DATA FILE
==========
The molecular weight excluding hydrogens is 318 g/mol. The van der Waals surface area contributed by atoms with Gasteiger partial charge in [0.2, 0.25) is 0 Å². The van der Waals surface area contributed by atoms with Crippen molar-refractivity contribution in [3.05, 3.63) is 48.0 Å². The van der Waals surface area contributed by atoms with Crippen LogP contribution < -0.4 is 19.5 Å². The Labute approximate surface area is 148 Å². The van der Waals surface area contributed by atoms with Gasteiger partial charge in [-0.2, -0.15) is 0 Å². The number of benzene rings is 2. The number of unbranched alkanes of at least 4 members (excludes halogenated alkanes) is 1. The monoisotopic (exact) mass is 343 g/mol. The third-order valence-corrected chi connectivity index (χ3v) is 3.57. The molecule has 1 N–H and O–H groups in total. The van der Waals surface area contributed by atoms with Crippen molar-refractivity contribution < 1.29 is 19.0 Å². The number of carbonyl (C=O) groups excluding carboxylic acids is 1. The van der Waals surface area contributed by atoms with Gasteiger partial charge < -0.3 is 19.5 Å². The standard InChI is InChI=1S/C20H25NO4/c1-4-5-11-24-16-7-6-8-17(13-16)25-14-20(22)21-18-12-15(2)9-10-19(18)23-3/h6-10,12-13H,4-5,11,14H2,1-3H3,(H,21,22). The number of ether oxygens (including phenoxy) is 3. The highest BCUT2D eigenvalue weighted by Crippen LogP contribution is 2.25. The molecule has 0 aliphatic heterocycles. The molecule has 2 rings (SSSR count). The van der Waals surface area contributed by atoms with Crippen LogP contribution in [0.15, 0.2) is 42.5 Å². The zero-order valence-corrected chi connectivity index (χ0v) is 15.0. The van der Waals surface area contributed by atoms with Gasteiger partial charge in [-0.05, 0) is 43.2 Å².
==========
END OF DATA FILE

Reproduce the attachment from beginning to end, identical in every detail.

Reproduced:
The molecular weight excluding hydrogens is 318 g/mol. The van der Waals surface area contributed by atoms with Gasteiger partial charge in [0.2, 0.25) is 0 Å². The van der Waals surface area contributed by atoms with Crippen molar-refractivity contribution in [3.05, 3.63) is 48.0 Å². The van der Waals surface area contributed by atoms with Crippen LogP contribution < -0.4 is 19.5 Å². The Labute approximate surface area is 148 Å². The van der Waals surface area contributed by atoms with Gasteiger partial charge in [-0.2, -0.15) is 0 Å². The number of benzene rings is 2. The number of unbranched alkanes of at least 4 members (excludes halogenated alkanes) is 1. The monoisotopic (exact) mass is 343 g/mol. The third-order valence-corrected chi connectivity index (χ3v) is 3.57. The molecule has 1 N–H and O–H groups in total. The van der Waals surface area contributed by atoms with Crippen molar-refractivity contribution < 1.29 is 19.0 Å². The number of carbonyl (C=O) groups excluding carboxylic acids is 1. The van der Waals surface area contributed by atoms with Gasteiger partial charge < -0.3 is 19.5 Å². The standard InChI is InChI=1S/C20H25NO4/c1-4-5-11-24-16-7-6-8-17(13-16)25-14-20(22)21-18-12-15(2)9-10-19(18)23-3/h6-10,12-13H,4-5,11,14H2,1-3H3,(H,21,22). The number of ether oxygens (including phenoxy) is 3. The highest BCUT2D eigenvalue weighted by Crippen LogP contribution is 2.25. The molecule has 0 aliphatic heterocycles. The molecule has 2 rings (SSSR count). The van der Waals surface area contributed by atoms with Crippen LogP contribution in [0.15, 0.2) is 42.5 Å². The zero-order valence-corrected chi connectivity index (χ0v) is 15.0. The van der Waals surface area contributed by atoms with Gasteiger partial charge in [-0.05, 0) is 43.2 Å².